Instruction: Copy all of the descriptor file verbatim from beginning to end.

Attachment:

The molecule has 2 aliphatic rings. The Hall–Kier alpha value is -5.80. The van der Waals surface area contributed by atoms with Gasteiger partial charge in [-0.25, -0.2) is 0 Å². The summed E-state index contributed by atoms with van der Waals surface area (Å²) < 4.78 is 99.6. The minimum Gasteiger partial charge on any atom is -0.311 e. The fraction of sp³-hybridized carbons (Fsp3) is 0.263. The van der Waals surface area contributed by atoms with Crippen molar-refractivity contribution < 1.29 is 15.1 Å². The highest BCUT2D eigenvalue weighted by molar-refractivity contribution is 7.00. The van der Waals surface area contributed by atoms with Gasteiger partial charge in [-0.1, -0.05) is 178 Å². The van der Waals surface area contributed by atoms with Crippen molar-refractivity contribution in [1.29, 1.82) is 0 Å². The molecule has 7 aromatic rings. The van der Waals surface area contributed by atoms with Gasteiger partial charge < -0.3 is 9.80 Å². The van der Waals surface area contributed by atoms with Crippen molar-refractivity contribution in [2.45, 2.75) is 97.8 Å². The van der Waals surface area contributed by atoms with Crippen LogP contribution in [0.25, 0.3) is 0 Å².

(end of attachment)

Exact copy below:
The molecule has 2 aliphatic rings. The Hall–Kier alpha value is -5.80. The van der Waals surface area contributed by atoms with Gasteiger partial charge in [-0.25, -0.2) is 0 Å². The summed E-state index contributed by atoms with van der Waals surface area (Å²) < 4.78 is 99.6. The minimum Gasteiger partial charge on any atom is -0.311 e. The fraction of sp³-hybridized carbons (Fsp3) is 0.263. The van der Waals surface area contributed by atoms with Crippen molar-refractivity contribution < 1.29 is 15.1 Å². The highest BCUT2D eigenvalue weighted by molar-refractivity contribution is 7.00. The van der Waals surface area contributed by atoms with Gasteiger partial charge in [-0.1, -0.05) is 178 Å². The van der Waals surface area contributed by atoms with Crippen molar-refractivity contribution in [1.29, 1.82) is 0 Å². The molecule has 7 aromatic rings. The van der Waals surface area contributed by atoms with Gasteiger partial charge < -0.3 is 9.80 Å². The van der Waals surface area contributed by atoms with Crippen molar-refractivity contribution in [2.45, 2.75) is 97.8 Å². The van der Waals surface area contributed by atoms with Crippen LogP contribution in [0.25, 0.3) is 0 Å².